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Raising a new generation: Sad and hard lessons from Enyobeni Tavern

Women break down at the prayer service for the children who died at the Enyobeni Tavern in the Eastern Cape.

Women break down at the prayer service for the children who died at the Enyobeni Tavern in the Eastern Cape.

Published Jul 3, 2022

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Vuyisile Msila

Johannesburg - The tragedy in East London where 21 adolescents died in a tavern last weekend reveals a number of things about our society at large.

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One of them is that we have seen on social media how pupils fight with teachers in classrooms.

Pupils have used broomsticks, their fists and chairs to inflict pain on teachers. This is despicable – and something unheard of 30 years ago.

Many of these young people are sometimes found with drugs on school grounds. The drugs make them lethargic, often violent and – at times – suicidal.

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We have to agree that some youths are troubled and do not know what to do with their lives. School and education generally seem to be the last thing these young people think about seriously.

It is a real disaster when any number of children die in a tavern and you find that no one is prepared to take responsibility.

I listened to various radio talk shows on Monday; many parents and community members blamed the police, the governing party and the tavern owner.

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None of the parents held themselves responsible for the deaths of their children. Yet, looking closely into the events of the day, we find that one of the absent elements here is conscious parenting.

Interviewed on radio, there were parents who, sadly, did not know that their children had left home and gone out to the tavern that evening.

All these children were young and needed full parental guidance. While the children are to blame for truancy, the parents and significant others are equally to blame.

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A colleague conducted a study at four schools; in two of them, he realised teachers were literally scared to go and teach their class.

These were rowdy classes where the pupils did as they pleased.

In one instance, a female teacher told how she was attacked by a 15-year-old boy as other pupils cheered and guffawed.

Some pupils recorded the attack on their cellphones as the teacher yelled and was being choked by the boy.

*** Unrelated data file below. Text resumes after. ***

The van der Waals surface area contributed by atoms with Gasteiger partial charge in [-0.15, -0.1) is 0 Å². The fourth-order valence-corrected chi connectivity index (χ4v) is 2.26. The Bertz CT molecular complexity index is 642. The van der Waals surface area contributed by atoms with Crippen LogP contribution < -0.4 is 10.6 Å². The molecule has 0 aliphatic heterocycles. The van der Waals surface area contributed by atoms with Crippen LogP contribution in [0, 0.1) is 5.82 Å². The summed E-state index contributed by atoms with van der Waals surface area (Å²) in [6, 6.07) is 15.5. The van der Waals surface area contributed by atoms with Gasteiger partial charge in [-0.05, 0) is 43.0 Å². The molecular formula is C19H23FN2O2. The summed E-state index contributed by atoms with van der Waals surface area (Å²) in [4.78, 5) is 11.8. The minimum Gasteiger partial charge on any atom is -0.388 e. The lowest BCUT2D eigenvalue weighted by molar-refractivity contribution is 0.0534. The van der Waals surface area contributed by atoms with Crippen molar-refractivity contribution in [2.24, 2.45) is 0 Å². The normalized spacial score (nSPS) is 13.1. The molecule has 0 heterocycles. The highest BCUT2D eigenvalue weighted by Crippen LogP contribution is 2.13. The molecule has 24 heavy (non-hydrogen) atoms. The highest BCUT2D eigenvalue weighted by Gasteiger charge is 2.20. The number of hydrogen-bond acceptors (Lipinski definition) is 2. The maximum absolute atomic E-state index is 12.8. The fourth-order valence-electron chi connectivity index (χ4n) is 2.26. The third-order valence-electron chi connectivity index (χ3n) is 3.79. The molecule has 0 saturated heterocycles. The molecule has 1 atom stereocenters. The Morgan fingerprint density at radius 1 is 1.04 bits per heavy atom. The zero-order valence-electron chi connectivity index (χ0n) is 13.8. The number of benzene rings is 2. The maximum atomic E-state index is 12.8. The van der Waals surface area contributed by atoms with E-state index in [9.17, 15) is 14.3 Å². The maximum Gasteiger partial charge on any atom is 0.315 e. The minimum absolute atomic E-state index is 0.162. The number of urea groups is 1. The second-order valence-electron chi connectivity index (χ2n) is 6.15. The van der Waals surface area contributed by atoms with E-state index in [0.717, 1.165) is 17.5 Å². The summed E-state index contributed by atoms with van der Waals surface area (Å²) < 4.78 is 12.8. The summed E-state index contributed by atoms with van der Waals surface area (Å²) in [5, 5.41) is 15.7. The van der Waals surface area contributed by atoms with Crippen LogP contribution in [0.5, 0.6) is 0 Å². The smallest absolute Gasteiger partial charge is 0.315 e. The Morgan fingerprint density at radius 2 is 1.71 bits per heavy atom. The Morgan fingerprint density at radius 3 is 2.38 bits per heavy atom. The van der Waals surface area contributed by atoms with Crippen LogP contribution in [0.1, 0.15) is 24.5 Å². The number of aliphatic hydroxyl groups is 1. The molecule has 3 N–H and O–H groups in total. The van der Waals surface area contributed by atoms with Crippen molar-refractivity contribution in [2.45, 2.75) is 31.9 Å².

Many teachers feel they are under siege and maintain that they are helpless when facing violent children who beat and belittle them.

This violence against teachers – and pupils – leads to underachievement and causes some pupils to drop out of school.

In many instances the school governing bodies do not know what to do because they also feel snookered into having to protect the rights of all children.

In the process, teacher burn-out seeps through.

Yet, apart from the pupils, both teachers and parents are to be blamed for the loss of morals among children. Like society, adults have given up in the war against drugs and alcohol. There are countless children who go to school under the influence of drugs and alcohol.

Of course, these are easily available in communities – and in communities where morals are dwindling, many children are usually under the influence of something.

In addition to dropping out of school, many children lose a proper vision of life and in many instances end up having children at a young age.

This is accompanied by emotional and behavioural problems.

Yet we also need to look closely at environmental factors that inhibit the positive well-being of teenagers.

Schools are now realising how Life Orientation is not merely a subject, but has become as critical as maths and science. For what is the point of having pupils passing with flying colours, yet battling against substance abuse and alcoholism?

It will always be difficult for parents and teachers to take children away from an environment, for it is the same environment in which they need to grow.

But children need social resistance skills; the ability to turn down negative temptations that will derail them.

Teenagers today are exposed to so much peer pressure that they sometimes find solace in liquor and drugs. They soon experience extreme depression, which may be increased by low socio-economic status.